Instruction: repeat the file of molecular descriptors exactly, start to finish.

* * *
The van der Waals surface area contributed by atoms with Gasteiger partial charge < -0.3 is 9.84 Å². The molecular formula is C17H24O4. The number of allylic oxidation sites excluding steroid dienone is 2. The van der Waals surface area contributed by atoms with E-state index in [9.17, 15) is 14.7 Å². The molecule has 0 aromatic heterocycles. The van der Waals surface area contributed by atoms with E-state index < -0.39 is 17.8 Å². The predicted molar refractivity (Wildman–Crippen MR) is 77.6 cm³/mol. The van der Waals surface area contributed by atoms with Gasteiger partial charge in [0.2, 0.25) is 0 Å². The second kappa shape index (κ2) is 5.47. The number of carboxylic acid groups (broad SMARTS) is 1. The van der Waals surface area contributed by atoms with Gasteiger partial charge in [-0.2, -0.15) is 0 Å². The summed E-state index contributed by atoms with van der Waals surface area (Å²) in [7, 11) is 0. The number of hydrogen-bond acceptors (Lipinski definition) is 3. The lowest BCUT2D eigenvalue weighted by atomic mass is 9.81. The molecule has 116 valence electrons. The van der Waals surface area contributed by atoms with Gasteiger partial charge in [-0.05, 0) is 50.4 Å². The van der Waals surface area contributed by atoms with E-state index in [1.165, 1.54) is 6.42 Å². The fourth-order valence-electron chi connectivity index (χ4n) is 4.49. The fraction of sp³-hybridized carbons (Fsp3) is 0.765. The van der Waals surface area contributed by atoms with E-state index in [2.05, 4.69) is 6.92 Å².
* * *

The van der Waals surface area contributed by atoms with Gasteiger partial charge < -0.3 is 9.84 Å². The molecular formula is C17H24O4. The number of allylic oxidation sites excluding steroid dienone is 2. The van der Waals surface area contributed by atoms with E-state index in [9.17, 15) is 14.7 Å². The molecule has 0 aromatic heterocycles. The van der Waals surface area contributed by atoms with E-state index < -0.39 is 17.8 Å². The predicted molar refractivity (Wildman–Crippen MR) is 77.6 cm³/mol. The van der Waals surface area contributed by atoms with Gasteiger partial charge in [0.2, 0.25) is 0 Å². The second kappa shape index (κ2) is 5.47. The number of carboxylic acid groups (broad SMARTS) is 1. The van der Waals surface area contributed by atoms with Gasteiger partial charge in [-0.2, -0.15) is 0 Å². The summed E-state index contributed by atoms with van der Waals surface area (Å²) in [7, 11) is 0. The number of hydrogen-bond acceptors (Lipinski definition) is 3. The lowest BCUT2D eigenvalue weighted by atomic mass is 9.81. The molecule has 116 valence electrons. The van der Waals surface area contributed by atoms with Gasteiger partial charge in [-0.05, 0) is 50.4 Å². The van der Waals surface area contributed by atoms with E-state index in [1.165, 1.54) is 6.42 Å². The fourth-order valence-electron chi connectivity index (χ4n) is 4.49. The fraction of sp³-hybridized carbons (Fsp3) is 0.765. The van der Waals surface area contributed by atoms with E-state index in [2.05, 4.69) is 6.92 Å².